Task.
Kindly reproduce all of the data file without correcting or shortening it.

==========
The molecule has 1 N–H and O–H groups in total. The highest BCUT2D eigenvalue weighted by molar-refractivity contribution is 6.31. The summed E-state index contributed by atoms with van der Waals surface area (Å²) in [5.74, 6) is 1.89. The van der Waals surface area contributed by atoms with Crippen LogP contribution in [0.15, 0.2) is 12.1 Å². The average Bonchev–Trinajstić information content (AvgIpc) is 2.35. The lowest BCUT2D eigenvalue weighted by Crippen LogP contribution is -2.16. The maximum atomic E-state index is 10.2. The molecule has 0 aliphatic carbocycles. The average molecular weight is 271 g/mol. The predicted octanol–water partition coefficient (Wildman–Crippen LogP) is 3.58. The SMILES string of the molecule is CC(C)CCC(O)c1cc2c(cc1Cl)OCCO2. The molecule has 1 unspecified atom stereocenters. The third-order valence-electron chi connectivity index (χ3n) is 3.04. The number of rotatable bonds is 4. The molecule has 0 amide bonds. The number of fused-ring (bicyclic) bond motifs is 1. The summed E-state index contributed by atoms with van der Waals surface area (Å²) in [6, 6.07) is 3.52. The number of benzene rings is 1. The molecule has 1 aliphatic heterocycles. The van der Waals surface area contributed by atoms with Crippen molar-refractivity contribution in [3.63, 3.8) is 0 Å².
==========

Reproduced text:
The molecule has 1 N–H and O–H groups in total. The highest BCUT2D eigenvalue weighted by molar-refractivity contribution is 6.31. The summed E-state index contributed by atoms with van der Waals surface area (Å²) in [5.74, 6) is 1.89. The van der Waals surface area contributed by atoms with Crippen LogP contribution in [0.15, 0.2) is 12.1 Å². The average Bonchev–Trinajstić information content (AvgIpc) is 2.35. The lowest BCUT2D eigenvalue weighted by Crippen LogP contribution is -2.16. The maximum atomic E-state index is 10.2. The molecule has 0 aliphatic carbocycles. The average molecular weight is 271 g/mol. The predicted octanol–water partition coefficient (Wildman–Crippen LogP) is 3.58. The SMILES string of the molecule is CC(C)CCC(O)c1cc2c(cc1Cl)OCCO2. The molecule has 1 unspecified atom stereocenters. The third-order valence-electron chi connectivity index (χ3n) is 3.04. The number of rotatable bonds is 4. The molecule has 0 amide bonds. The number of fused-ring (bicyclic) bond motifs is 1. The summed E-state index contributed by atoms with van der Waals surface area (Å²) in [6, 6.07) is 3.52. The number of benzene rings is 1. The molecule has 1 aliphatic heterocycles. The van der Waals surface area contributed by atoms with Crippen molar-refractivity contribution in [3.63, 3.8) is 0 Å².